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Egypt government to meet on disputed anti-terror law

The draft law under which reporters could be jailed for reporting unofficial statements has come under fire from Egyptian journalists union
A pile of Egyptian newspapers reporting on the toppling of ousted Egyptian president Mohamed Morsi in 2013 (AFP)

Egypt's government will meet on Wednesday to discuss a controversial draft anti-terrorism law under which reporters could be jailed for contradicting official statements, cabinet officials said.

The government last week approved the law, which President Abdel Fattah al-Sisi must ratify, but a senior judiciary council asked for changes to a provision that would set up anti-terrorism courts.

The draft law has come under attack from the Egyptian Journalists Syndicate and political parties over a particularly controversial article that restricts press freedoms.

The article stipulates a minimum two-year prison sentence for anyone who reports details of militant attacks that contradict official statements.

Justice Minister Ahmed al-Zind has told AFP that the measure is in response to coverage of a militant attack earlier this month on soldiers in the Sinai Peninsula.

The military said 21 soldiers were killed in the attack, after foreign and local media reported much higher figures given by security sources.

The attacks came two days after state prosecutor Hisham Barakat was killed in a car bombing in Cairo, prompting Sisi to demand tougher laws and faster trials for alleged militants.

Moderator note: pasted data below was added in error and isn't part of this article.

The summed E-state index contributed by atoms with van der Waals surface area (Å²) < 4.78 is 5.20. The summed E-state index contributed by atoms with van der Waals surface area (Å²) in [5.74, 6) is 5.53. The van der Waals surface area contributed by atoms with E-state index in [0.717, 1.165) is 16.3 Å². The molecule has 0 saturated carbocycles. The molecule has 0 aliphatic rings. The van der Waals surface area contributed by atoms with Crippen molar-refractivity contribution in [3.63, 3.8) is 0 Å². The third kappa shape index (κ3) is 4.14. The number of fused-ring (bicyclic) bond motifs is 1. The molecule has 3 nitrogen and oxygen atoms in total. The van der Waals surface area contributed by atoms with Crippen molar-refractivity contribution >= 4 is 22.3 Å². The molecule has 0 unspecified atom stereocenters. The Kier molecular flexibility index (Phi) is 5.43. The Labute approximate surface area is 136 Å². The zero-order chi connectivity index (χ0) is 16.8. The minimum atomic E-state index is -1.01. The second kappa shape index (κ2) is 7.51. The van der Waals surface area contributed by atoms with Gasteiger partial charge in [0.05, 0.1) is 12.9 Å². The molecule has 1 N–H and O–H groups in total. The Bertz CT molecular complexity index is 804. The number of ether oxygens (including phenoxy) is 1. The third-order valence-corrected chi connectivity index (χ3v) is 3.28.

A government official told AFP on Wednesday that the meeting would consider revisions to the law "with the goal of defending national security and prioritising the nation's interests".

The mass circulation independent daily Al-Masry Al-Youm reported that the government was leaning towards amending the article because of the spreading backlash.

Dia Rashwan, the former head of the Journalists Syndicate, told AFP he had proposed to the cabinet fines instead of prison sentences for offenders.

His proposal would require courts to prove intent and malice in publishing "false" news on militant attacks, he said.

"People I have spoken to on many levels (in the government) have expressed a willingness in resolving the matter," he said.

Government officials would not confirm whether they intended to change the provision.

The discussion of the law comes weeks after a new body called FactCheckEgypt - which officials have said is an independent NGO affiliated to the State Information Service - emerged and started to email foreign journalists directly, asking them to report the official number of casualties or to avoid using anonymous sources. 

The country has been fighting a militant insurgency in Sinai since the army, then led by Sisi, overthrew democratically elected president Mohamed Morsi in 2013 following mass protests against his rule.

The attacks have killed hundreds of policemen and soldiers, while more than 1,400 people, mostly Morsi supporters, have been killed in a crackdown on protests.

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